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middle east studies

NEWS: Fifteen Years Later— Time to Reframe Perceptions of Iraq

NEWS: Fifteen Years Later— Time to Reframe Perceptions of Iraq

For many U.S. college students, hearing mention of Iraq evokes images of soldiers, oil, refugees, and destruction. In 2003, the United States invaded the country and American soldiers remained there for roughly eight years. Those soldiers and the combat that surrounded them dominated U.S. media coverage, leaving little room for the stories of Iraqi civilians and the hardships they endured during and after the occupation.

Now, 15 years after the invasion, several departments at UC Santa Barbara came together for a symposium to flip the script and reframe U.S. perspectives on Iraq. “[The goal is to] re-orient us towards Iraq in order to overturn these reductive and insufficient representations of human beings,” said organizer Mona Damluji, a professor in the Film and Media Studies Department.

The two-day event, called “Iraq Front and Center” was held earlier this month to create a space for interdisciplinary conversations, bringing together guest speakers from the diverse perspectives of novelist, journalist, filmmaker, and doctor.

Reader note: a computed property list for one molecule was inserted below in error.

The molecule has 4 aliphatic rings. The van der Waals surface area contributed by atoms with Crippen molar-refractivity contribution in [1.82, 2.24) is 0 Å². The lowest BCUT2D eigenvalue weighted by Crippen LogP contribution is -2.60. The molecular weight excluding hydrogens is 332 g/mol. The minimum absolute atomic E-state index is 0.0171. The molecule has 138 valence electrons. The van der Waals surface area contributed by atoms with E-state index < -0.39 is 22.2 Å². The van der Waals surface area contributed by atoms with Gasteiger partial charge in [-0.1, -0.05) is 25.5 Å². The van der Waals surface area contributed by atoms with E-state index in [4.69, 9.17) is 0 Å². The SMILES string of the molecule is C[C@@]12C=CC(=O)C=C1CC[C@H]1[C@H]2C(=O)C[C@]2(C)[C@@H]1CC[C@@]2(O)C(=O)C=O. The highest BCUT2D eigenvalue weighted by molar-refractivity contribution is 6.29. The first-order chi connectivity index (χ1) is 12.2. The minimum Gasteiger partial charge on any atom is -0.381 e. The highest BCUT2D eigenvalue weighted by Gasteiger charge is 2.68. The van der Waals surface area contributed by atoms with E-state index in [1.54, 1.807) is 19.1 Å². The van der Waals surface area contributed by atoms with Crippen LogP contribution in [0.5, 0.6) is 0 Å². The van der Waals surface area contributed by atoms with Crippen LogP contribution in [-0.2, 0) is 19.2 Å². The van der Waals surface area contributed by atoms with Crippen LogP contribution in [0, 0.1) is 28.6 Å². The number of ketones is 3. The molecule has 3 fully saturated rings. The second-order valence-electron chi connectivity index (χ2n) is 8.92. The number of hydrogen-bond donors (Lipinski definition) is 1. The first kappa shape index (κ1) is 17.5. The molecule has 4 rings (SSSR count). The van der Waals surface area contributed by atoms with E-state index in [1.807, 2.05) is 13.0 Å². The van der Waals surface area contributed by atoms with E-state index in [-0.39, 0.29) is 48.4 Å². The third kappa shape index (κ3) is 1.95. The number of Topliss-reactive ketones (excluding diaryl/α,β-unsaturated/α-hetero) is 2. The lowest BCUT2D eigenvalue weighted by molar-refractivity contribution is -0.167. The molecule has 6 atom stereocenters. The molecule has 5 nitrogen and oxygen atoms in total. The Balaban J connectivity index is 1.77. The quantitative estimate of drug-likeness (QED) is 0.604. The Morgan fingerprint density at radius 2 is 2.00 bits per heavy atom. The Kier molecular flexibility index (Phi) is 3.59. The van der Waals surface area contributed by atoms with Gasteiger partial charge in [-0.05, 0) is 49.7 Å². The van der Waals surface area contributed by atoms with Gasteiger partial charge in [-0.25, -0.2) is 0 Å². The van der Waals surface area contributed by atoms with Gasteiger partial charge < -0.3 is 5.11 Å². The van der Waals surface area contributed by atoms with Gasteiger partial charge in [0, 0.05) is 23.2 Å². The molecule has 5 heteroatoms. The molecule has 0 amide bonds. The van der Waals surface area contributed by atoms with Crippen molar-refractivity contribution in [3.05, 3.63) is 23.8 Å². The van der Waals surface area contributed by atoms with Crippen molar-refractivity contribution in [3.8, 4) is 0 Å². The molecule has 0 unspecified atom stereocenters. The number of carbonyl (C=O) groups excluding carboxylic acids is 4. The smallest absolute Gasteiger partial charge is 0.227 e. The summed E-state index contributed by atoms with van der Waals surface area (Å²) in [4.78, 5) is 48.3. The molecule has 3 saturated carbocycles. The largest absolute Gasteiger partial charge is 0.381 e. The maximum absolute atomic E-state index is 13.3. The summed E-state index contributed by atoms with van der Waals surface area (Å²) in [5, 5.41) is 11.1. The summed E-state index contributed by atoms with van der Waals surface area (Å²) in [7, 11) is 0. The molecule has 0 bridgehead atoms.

Kinan Azmeh and the UCSB Middle East Ensemble play tribute to Ibn ‘Arabi

Kinan Azmeh and the UCSB Middle East Ensemble play tribute to Ibn ‘Arabi

Syrian clarinetist-composer Kinan Azmeh captivated a Santa Barbara audience with a composition about a lover’s resilience in a war-torn Syrian village, which he dedicated to the Islamic philosopher Ibn ‘Arabi.

Azmeh appeared alongside the UCSB Middle East Ensemble for a concert, lecture, and poetry reading to open the Muhyiddin Ibn ‘Arabi Society’s annual conference “This Vast Earth,” hosted by UCSB’s Center for Middle East Studies.

“I was totally inspired by what I read,” Azmeh said, telling the audience how discovering Ibn ‘Arabi’s poetry led him to compose the music. “The piece ended up being a depiction of Ibn ‘Arabi’s journey, of love and fate intersecting.”